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Hawai’i ILWU declares war on environment at Dem convention  

Credit:  By: paiagirl, MyFDL | my.firedoglake.com 26 May 2012 ~~

This from a participant at the Hawai’i State Democratic Convention who attended the Environmental Resolutions Meeting:

Twenty International Longshore Workers Union (ILWU) members, led by Donna Domingo, Jason Medeiros and Steven West, and their family and supporters, with many from Maui County, signed up to be on the State Democratic Convention’s Environment Committee in order to form a voting block to vote down any resolutions that labor did not like. Their ranks were bolstered by Mufi Hannemann supporters. (ILWU supports DINO, Mufi Hannemann for Congress.) They all took their cues from the leaders and voted as a block.

The tactics used were similar to the 2010 Maui Demo Convention: questioning format of proposed resolutions; calling for the question before people had a chance to discuss the resolution; calling point of order if they disagreed with what was being said, etc. Committee Chair, Gary Hooser, had his hands full trying to moderate the discussion, as there were frequent outbursts on both sides of issues.

What was at stake?

David Murdock, billionaire owner of most of the island of Lana’i wants to cover 1/4th of the island with wind turbines and ship the energy to the most-populated island of Oahu via undersea electric cable (to be built). Moloka’i Ranch (another out-of-state owner) wants to install a huge windfarm on Moloka’i for the same reason. ILWU has been strong-arming Lana’i residents over the wind farm because they made a deal with Murdock on his hotel employees in return for advocating for his exploitive generating project.

Feelings run high and opponents want a study to determine whether this will be cost effective or whether this will just turn Hawai’i ratepayers into a cash cow for Murdock and Moloka’i Ranch.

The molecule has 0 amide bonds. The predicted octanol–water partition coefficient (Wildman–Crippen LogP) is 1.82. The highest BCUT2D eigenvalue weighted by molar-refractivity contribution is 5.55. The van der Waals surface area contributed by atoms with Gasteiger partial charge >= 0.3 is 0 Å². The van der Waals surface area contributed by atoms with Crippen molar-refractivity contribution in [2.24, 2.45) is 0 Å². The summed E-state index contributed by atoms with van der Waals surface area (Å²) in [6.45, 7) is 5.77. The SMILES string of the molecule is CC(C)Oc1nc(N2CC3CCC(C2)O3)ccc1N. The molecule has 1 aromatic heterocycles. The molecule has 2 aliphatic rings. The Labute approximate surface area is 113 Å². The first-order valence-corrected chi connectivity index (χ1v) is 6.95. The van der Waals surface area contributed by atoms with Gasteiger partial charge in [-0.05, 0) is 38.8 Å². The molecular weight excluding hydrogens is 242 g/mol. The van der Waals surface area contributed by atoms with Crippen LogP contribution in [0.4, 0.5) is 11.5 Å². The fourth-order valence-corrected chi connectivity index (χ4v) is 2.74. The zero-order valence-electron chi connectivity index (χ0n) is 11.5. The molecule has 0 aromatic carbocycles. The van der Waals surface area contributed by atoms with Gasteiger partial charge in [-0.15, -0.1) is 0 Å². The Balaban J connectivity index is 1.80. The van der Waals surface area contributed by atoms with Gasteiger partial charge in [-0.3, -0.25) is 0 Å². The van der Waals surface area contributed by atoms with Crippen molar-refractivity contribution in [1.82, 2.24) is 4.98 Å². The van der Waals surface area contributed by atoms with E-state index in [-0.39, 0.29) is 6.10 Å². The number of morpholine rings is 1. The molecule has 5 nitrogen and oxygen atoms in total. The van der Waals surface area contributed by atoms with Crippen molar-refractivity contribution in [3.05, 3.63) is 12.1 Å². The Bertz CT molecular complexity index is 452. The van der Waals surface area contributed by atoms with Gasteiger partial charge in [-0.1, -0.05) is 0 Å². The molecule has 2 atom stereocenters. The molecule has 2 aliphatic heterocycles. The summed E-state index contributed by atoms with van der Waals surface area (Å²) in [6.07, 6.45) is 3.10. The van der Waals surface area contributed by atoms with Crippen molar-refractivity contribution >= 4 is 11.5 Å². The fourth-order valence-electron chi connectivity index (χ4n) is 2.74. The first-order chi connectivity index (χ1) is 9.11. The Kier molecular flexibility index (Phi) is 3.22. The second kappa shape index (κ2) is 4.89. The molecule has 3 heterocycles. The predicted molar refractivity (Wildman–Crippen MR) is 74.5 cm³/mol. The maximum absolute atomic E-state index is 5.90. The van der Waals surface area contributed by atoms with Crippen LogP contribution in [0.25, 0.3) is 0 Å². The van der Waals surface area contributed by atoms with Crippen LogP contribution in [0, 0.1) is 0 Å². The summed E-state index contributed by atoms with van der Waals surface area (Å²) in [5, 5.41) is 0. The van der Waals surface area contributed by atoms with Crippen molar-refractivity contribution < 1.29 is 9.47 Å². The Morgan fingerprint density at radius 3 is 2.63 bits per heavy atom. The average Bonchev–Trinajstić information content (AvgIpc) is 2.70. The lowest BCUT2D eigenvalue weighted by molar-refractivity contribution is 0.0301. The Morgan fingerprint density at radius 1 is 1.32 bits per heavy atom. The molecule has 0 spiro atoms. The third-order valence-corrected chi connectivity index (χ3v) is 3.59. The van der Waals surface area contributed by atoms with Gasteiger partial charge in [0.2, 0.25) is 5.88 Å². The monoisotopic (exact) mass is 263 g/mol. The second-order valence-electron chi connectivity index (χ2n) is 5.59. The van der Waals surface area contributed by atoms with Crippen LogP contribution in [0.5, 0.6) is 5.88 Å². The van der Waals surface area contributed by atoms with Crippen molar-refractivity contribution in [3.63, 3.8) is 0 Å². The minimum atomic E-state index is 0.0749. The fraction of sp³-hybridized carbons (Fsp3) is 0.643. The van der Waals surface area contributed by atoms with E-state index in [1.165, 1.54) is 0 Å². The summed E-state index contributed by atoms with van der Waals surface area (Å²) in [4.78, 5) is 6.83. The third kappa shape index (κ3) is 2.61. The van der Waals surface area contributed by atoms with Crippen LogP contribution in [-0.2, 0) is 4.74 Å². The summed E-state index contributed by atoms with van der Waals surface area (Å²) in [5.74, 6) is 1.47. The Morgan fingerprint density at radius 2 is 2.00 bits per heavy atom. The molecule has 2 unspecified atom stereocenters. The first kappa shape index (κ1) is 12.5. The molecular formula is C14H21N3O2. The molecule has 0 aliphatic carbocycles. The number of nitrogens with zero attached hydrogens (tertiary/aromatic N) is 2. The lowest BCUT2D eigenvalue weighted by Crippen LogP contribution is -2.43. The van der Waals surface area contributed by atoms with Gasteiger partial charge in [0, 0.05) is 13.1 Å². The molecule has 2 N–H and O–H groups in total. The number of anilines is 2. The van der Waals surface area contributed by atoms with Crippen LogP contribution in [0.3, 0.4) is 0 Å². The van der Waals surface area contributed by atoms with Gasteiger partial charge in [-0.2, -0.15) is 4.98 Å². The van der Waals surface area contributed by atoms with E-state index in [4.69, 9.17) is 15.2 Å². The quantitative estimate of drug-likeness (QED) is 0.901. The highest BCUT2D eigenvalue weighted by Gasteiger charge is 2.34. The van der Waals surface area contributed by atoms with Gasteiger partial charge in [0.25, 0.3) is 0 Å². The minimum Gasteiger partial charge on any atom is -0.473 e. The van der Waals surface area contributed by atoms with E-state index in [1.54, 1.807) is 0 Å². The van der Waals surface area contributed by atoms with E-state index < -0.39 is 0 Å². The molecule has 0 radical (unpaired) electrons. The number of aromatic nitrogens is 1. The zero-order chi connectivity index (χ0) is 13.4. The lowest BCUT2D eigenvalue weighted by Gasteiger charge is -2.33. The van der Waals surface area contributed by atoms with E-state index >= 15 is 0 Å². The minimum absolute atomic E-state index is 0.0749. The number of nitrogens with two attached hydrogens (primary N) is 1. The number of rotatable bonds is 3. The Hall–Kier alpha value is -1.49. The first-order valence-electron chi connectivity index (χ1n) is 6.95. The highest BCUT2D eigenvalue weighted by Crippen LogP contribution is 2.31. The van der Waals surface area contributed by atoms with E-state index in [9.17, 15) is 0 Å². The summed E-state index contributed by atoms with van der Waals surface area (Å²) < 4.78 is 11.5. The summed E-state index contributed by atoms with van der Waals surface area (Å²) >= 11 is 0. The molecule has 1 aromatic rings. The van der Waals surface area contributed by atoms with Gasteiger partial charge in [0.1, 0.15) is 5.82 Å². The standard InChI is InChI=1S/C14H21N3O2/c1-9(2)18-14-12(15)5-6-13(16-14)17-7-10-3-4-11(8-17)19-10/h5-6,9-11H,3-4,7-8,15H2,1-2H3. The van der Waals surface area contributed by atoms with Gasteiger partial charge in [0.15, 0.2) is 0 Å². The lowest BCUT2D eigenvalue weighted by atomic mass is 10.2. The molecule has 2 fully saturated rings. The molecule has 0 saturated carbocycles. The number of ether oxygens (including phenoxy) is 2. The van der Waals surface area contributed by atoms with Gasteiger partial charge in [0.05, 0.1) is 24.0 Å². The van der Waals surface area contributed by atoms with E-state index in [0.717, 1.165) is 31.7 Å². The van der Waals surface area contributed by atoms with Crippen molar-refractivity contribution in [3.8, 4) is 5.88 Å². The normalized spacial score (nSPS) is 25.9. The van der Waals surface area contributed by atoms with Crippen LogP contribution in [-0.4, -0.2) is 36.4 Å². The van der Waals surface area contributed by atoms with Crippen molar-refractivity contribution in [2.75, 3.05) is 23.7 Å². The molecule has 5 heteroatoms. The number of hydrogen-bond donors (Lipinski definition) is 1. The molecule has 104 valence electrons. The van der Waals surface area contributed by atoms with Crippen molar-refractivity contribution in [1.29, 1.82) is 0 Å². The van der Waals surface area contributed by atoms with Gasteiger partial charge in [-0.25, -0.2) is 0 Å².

Several resolutions discussed the Democratic party supporting each island to explore ways to provide for their own energy needs in a sustainable manner before being “required ” to be part of a statewide solution. These resolutions included provisions for an impartial cost benefit analysis that would assess the costs and benefits to any island which would be supplying power to others.

ILWU’s arguments which seemed rehearse were: “we are one state and we should all share our resources” and “we need to think of this in terms of saving lives of our service members who are dying in foreign wars for oil”

The two ILWU representativess from Lanai (Joeseph and Priscilla Felipe) were more upfront: if there is no windfarm and undersea cable to Lanai, the hotels will close and there will be no jobs. This reflects back to the deal ILWU made with David Murdock. Many feel ILWU is being naive in thinking they will gain any longterm security for the hotel workers as employment depends on the state of tourism and rumors abound that Murdock plans on selling Lana’i to another billionaire (possibly the majority owner of Oracle Corp.?)


All resolutions which supported a wider review of energy options, as well as most other proposed resolutions protecting the environment, were loudly opposed by the “union bloc” in the Environment committee and defeated. The ILWU had packed the committee and had the majority of votes. The other committee members who actually were involved with environmental issues did not always vote together. Many concerned environmentalists were also watching the debates on key issues which overlapped the committee meetings and missed some votes.

The labor bloc supported and passed a resolution that supported a statewide energy system with islands linked via undersea cable. Laura Thielen attempted to amend that motion to require a cost benefit analyses for the islands that would be supplying the power to insure fair treatment, but this was voted down.

In all, this was a very unpleasant experience of determined disruption and takeover of a democratic process.

Source:  By: paiagirl, MyFDL | my.firedoglake.com 26 May 2012

This article is the work of the source indicated. Any opinions expressed in it are not necessarily those of National Wind Watch.

The copyright of this article resides with the author or publisher indicated. As part of its noncommercial effort to present the environmental, social, scientific, and economic issues of large-scale wind power development to a global audience seeking such information, National Wind Watch endeavors to observe “fair use” as provided for in section 107 of U.S. Copyright Law and similar “fair dealing” provisions of the copyright laws of other nations. Send requests to excerpt, general inquiries, and comments via e-mail.

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